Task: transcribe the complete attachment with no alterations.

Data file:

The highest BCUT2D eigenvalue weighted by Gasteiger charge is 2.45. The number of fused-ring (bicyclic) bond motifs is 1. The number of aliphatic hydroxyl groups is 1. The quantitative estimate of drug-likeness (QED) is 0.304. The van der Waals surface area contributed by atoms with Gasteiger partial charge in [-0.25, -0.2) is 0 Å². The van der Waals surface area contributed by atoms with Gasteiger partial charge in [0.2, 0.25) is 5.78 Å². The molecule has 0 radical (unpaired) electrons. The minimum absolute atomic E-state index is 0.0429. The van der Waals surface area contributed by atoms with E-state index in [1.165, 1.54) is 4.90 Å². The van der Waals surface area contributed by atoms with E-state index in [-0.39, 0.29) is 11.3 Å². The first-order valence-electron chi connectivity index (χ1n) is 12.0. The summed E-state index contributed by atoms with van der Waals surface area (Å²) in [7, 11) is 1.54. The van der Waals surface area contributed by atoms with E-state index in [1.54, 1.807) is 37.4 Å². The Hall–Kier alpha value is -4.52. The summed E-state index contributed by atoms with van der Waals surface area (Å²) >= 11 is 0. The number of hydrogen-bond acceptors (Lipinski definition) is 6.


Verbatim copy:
The highest BCUT2D eigenvalue weighted by Gasteiger charge is 2.45. The number of fused-ring (bicyclic) bond motifs is 1. The number of aliphatic hydroxyl groups is 1. The quantitative estimate of drug-likeness (QED) is 0.304. The van der Waals surface area contributed by atoms with Gasteiger partial charge in [-0.25, -0.2) is 0 Å². The van der Waals surface area contributed by atoms with Gasteiger partial charge in [0.2, 0.25) is 5.78 Å². The molecule has 0 radical (unpaired) electrons. The minimum absolute atomic E-state index is 0.0429. The van der Waals surface area contributed by atoms with E-state index in [1.165, 1.54) is 4.90 Å². The van der Waals surface area contributed by atoms with E-state index in [-0.39, 0.29) is 11.3 Å². The first-order valence-electron chi connectivity index (χ1n) is 12.0. The summed E-state index contributed by atoms with van der Waals surface area (Å²) in [7, 11) is 1.54. The van der Waals surface area contributed by atoms with E-state index in [1.54, 1.807) is 37.4 Å². The Hall–Kier alpha value is -4.52. The summed E-state index contributed by atoms with van der Waals surface area (Å²) >= 11 is 0. The number of hydrogen-bond acceptors (Lipinski definition) is 6.